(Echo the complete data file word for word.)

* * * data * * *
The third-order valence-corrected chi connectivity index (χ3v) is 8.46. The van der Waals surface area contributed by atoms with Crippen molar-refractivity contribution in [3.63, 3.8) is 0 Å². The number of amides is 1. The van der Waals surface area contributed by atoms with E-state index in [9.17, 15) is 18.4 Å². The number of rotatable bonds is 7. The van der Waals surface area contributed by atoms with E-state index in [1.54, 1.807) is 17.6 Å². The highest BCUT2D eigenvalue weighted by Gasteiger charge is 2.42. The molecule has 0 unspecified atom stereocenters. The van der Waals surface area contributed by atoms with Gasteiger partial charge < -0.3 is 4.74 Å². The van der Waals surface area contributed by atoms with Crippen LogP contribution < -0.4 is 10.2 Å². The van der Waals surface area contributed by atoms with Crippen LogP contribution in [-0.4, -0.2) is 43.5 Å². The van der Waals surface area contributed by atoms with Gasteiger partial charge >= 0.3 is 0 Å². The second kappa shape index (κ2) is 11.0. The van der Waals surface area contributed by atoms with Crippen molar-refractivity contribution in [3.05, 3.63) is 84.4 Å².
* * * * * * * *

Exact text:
The third-order valence-corrected chi connectivity index (χ3v) is 8.46. The van der Waals surface area contributed by atoms with Crippen molar-refractivity contribution in [3.63, 3.8) is 0 Å². The number of amides is 1. The van der Waals surface area contributed by atoms with E-state index in [9.17, 15) is 18.4 Å². The number of rotatable bonds is 7. The van der Waals surface area contributed by atoms with E-state index in [1.54, 1.807) is 17.6 Å². The highest BCUT2D eigenvalue weighted by Gasteiger charge is 2.42. The molecule has 0 unspecified atom stereocenters. The van der Waals surface area contributed by atoms with Gasteiger partial charge < -0.3 is 4.74 Å². The van der Waals surface area contributed by atoms with Crippen LogP contribution < -0.4 is 10.2 Å². The van der Waals surface area contributed by atoms with Crippen LogP contribution in [-0.4, -0.2) is 43.5 Å². The van der Waals surface area contributed by atoms with Gasteiger partial charge >= 0.3 is 0 Å². The second kappa shape index (κ2) is 11.0. The van der Waals surface area contributed by atoms with Crippen molar-refractivity contribution in [3.05, 3.63) is 84.4 Å².